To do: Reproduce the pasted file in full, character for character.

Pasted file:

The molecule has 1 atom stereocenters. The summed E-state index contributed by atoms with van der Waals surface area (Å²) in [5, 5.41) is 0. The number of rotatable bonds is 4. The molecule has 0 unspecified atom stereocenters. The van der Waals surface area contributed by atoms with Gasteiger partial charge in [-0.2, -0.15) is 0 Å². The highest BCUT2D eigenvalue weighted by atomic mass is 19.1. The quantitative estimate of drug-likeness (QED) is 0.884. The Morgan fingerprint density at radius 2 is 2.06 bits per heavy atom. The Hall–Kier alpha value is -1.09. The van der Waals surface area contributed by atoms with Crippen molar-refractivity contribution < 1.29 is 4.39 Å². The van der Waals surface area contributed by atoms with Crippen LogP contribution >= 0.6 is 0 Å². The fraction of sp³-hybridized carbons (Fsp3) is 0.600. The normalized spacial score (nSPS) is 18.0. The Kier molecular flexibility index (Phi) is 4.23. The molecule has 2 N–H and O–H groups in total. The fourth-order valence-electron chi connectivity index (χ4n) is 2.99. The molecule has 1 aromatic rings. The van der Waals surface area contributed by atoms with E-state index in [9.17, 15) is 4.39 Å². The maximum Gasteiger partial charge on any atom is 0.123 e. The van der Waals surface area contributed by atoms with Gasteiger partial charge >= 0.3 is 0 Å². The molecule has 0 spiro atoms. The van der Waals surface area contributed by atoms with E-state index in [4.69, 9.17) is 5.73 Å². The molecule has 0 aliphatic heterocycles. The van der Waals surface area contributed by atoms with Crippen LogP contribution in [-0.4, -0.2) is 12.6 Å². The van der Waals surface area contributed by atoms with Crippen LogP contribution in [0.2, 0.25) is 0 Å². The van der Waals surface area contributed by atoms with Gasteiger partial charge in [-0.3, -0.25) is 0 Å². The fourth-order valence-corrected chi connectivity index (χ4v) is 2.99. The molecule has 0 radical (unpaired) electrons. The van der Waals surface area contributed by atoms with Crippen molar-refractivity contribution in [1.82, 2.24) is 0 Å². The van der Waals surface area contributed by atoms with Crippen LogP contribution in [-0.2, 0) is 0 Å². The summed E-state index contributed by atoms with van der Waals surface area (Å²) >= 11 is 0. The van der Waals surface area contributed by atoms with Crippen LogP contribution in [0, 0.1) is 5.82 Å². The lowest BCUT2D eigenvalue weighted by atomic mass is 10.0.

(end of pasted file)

The molecule has 1 atom stereocenters. The summed E-state index contributed by atoms with van der Waals surface area (Å²) in [5, 5.41) is 0. The number of rotatable bonds is 4. The molecule has 0 unspecified atom stereocenters. The van der Waals surface area contributed by atoms with Gasteiger partial charge in [-0.2, -0.15) is 0 Å². The highest BCUT2D eigenvalue weighted by atomic mass is 19.1. The quantitative estimate of drug-likeness (QED) is 0.884. The Morgan fingerprint density at radius 2 is 2.06 bits per heavy atom. The Hall–Kier alpha value is -1.09. The van der Waals surface area contributed by atoms with Crippen molar-refractivity contribution < 1.29 is 4.39 Å². The van der Waals surface area contributed by atoms with Crippen LogP contribution >= 0.6 is 0 Å². The fraction of sp³-hybridized carbons (Fsp3) is 0.600. The normalized spacial score (nSPS) is 18.0. The Kier molecular flexibility index (Phi) is 4.23. The molecule has 2 N–H and O–H groups in total. The fourth-order valence-electron chi connectivity index (χ4n) is 2.99. The molecule has 1 aromatic rings. The van der Waals surface area contributed by atoms with E-state index in [9.17, 15) is 4.39 Å². The maximum Gasteiger partial charge on any atom is 0.123 e. The van der Waals surface area contributed by atoms with Gasteiger partial charge >= 0.3 is 0 Å². The molecule has 0 spiro atoms. The van der Waals surface area contributed by atoms with E-state index in [4.69, 9.17) is 5.73 Å². The molecule has 0 aliphatic heterocycles. The van der Waals surface area contributed by atoms with Crippen LogP contribution in [-0.4, -0.2) is 12.6 Å². The van der Waals surface area contributed by atoms with Crippen LogP contribution in [0.2, 0.25) is 0 Å². The van der Waals surface area contributed by atoms with Gasteiger partial charge in [-0.3, -0.25) is 0 Å². The fourth-order valence-corrected chi connectivity index (χ4v) is 2.99. The molecule has 0 radical (unpaired) electrons. The van der Waals surface area contributed by atoms with Crippen molar-refractivity contribution in [1.82, 2.24) is 0 Å². The van der Waals surface area contributed by atoms with Crippen LogP contribution in [-0.2, 0) is 0 Å². The summed E-state index contributed by atoms with van der Waals surface area (Å²) >= 11 is 0. The van der Waals surface area contributed by atoms with Crippen LogP contribution in [0, 0.1) is 5.82 Å². The lowest BCUT2D eigenvalue weighted by atomic mass is 10.0.